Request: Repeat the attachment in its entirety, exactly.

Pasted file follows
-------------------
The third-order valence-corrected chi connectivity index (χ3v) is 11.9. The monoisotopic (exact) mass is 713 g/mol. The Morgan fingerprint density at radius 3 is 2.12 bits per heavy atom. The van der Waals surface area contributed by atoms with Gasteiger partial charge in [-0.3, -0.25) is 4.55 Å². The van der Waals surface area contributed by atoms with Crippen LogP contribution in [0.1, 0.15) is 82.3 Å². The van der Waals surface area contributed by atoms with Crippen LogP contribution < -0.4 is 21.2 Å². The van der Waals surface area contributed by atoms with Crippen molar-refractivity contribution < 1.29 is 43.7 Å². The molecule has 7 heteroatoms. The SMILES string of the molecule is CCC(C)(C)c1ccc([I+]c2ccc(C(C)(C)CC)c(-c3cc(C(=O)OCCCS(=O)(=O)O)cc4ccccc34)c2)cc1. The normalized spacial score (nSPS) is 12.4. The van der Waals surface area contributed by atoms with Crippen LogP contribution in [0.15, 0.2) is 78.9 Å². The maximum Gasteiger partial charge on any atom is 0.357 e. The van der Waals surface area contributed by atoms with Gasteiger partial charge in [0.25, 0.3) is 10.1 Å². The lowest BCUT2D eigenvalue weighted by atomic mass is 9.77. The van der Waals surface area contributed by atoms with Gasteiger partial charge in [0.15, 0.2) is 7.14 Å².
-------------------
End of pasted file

The third-order valence-corrected chi connectivity index (χ3v) is 11.9. The monoisotopic (exact) mass is 713 g/mol. The Morgan fingerprint density at radius 3 is 2.12 bits per heavy atom. The van der Waals surface area contributed by atoms with Gasteiger partial charge in [-0.3, -0.25) is 4.55 Å². The van der Waals surface area contributed by atoms with Crippen LogP contribution in [0.1, 0.15) is 82.3 Å². The van der Waals surface area contributed by atoms with Crippen LogP contribution < -0.4 is 21.2 Å². The van der Waals surface area contributed by atoms with Crippen molar-refractivity contribution < 1.29 is 43.7 Å². The molecule has 7 heteroatoms. The SMILES string of the molecule is CCC(C)(C)c1ccc([I+]c2ccc(C(C)(C)CC)c(-c3cc(C(=O)OCCCS(=O)(=O)O)cc4ccccc34)c2)cc1. The normalized spacial score (nSPS) is 12.4. The van der Waals surface area contributed by atoms with Crippen LogP contribution in [0.15, 0.2) is 78.9 Å². The maximum Gasteiger partial charge on any atom is 0.357 e. The van der Waals surface area contributed by atoms with Gasteiger partial charge in [0.25, 0.3) is 10.1 Å². The lowest BCUT2D eigenvalue weighted by atomic mass is 9.77. The van der Waals surface area contributed by atoms with Gasteiger partial charge in [0.15, 0.2) is 7.14 Å².